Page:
Management of carotid artery stenosis.

Journal: Acta Neurologica Taiwanica

The incidence of both ischemic and hemorrhagic stroke is more common in Asians compared to Caucasian (1). It is found there is a decreased incidence of ischemic stroke in Northern America but increased incidence in Africa, Mongolia and southeast Asia. In the epidemiological study of carotid artery stenosis (CAS), Framingham study showed the prevalence of significant extracranial CAS was 7% in women and 9% in men (2). Among all strokes in Caucasian population, 20 to 30% were due to extracranial CAS and 5 to 10% due to intracranial atherosclerosis (3, 4). Northern Manhattan stroke study also found intracranial atherosclerosis could be seen in 6 to 10% of ischemic strokes in white patients, but up to 29% among African Americans and Hispanics (5). Intracranial artery stenosis was more frequently found in Chinese population than extracranial artery stenosis with the range of 3.7% - 70.4% of intracranial CAS and 1.5%-49% of extracranial CAS (6). Intracranial artery stenosis is more common in Asian, Hispanic, and African-American populations. In hospitalized patients with symptomatic intracranial stenosis, it was only 1% in non-Hispanic whites, while 50% in Asian populations. Population-based studies revealed the prevalence of symptomatic intracranial disease was 1 in 100,000 for whites to 15 in 100,000 for African Americans, but 7% of the population aged more than 40 years for Chinese (7). Concurrent atherosclerosis of extracranial and intracranial arteries was also common in Asians. It was reported 10% to 48% in patients with symptomatic cerebrovascular disease, and 21% of stroke patients had concurrent stenoses in Hong Kong, 33% in China, 18% in Taiwan, and 48% of patients with more than 30% extracranial carotid stenosis had concurrent intracranial stenosis in South Korea (8). The study of concomitant atherosclerotic arterial diseases showed in patients with more than 50% significant CAS, the most frequent artery was coronary artery disease which was found in 68% of patients, while renal artery stenosis and limb artery stenosis were found in 20% and 21% of patients, respectively (9). Carotid artery stenosis of 70% or greater was detected in 37.7% patients with cerebrovascular disease, 24.5% patients with peripheral arterial disease, and 11.1% patients with coronary artery disease (10). Significant extracranial carotid and vertebral artery disease (ECCVD) identified by duplex ultrasonography is not uncommon in Chinese patients with coronary artery disease (CAD), and 22.9% ECCVD was seen in patients with CAD, comparable with that reported in white populations (11). In our Stroke Registry In Chang-Gung Healthcare System (SRICHS) from 2008 to 2011 (Fig. 1), we found large artery atherosclerosis (LAA) occupied 19.5% of total ischemic stroke patients and 3.1% had concurrent atrial fibrillation (12).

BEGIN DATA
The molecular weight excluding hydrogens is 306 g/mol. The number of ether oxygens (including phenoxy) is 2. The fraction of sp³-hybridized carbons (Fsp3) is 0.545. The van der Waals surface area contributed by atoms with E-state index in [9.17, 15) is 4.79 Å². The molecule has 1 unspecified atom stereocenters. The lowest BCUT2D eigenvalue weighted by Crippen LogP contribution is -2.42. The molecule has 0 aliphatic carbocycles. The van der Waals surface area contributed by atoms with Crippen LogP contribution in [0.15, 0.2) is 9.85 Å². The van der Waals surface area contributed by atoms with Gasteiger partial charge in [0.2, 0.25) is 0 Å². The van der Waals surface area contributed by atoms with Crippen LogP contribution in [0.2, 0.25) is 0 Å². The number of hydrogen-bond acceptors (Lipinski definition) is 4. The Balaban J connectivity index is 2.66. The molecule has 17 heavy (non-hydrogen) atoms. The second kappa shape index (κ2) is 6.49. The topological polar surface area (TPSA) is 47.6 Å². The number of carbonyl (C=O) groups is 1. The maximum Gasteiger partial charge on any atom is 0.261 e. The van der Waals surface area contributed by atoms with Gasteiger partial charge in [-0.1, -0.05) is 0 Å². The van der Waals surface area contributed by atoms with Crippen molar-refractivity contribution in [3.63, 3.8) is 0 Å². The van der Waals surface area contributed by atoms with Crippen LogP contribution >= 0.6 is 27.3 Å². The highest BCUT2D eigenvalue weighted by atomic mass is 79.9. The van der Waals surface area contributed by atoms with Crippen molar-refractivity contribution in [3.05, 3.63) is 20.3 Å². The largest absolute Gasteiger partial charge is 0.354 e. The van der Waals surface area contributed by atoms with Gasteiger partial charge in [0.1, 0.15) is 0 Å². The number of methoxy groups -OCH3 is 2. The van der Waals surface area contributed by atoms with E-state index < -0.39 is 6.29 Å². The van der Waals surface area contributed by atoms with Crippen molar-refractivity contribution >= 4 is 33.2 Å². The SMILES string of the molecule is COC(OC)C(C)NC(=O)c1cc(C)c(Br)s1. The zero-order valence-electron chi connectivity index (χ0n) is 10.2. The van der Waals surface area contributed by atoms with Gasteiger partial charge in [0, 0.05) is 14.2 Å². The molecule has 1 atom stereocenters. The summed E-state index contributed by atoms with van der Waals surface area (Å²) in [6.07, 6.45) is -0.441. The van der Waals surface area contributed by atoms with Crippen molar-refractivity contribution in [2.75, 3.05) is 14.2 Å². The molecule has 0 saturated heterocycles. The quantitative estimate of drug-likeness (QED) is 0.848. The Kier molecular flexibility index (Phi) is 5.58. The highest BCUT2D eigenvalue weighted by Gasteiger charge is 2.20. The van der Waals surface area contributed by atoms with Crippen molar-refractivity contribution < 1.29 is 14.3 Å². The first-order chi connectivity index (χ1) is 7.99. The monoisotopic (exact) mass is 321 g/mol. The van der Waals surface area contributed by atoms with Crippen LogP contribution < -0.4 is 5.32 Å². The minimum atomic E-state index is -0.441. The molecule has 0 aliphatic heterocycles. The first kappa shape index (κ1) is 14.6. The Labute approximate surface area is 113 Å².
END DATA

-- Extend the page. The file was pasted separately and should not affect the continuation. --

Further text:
Tsong-Hai Lee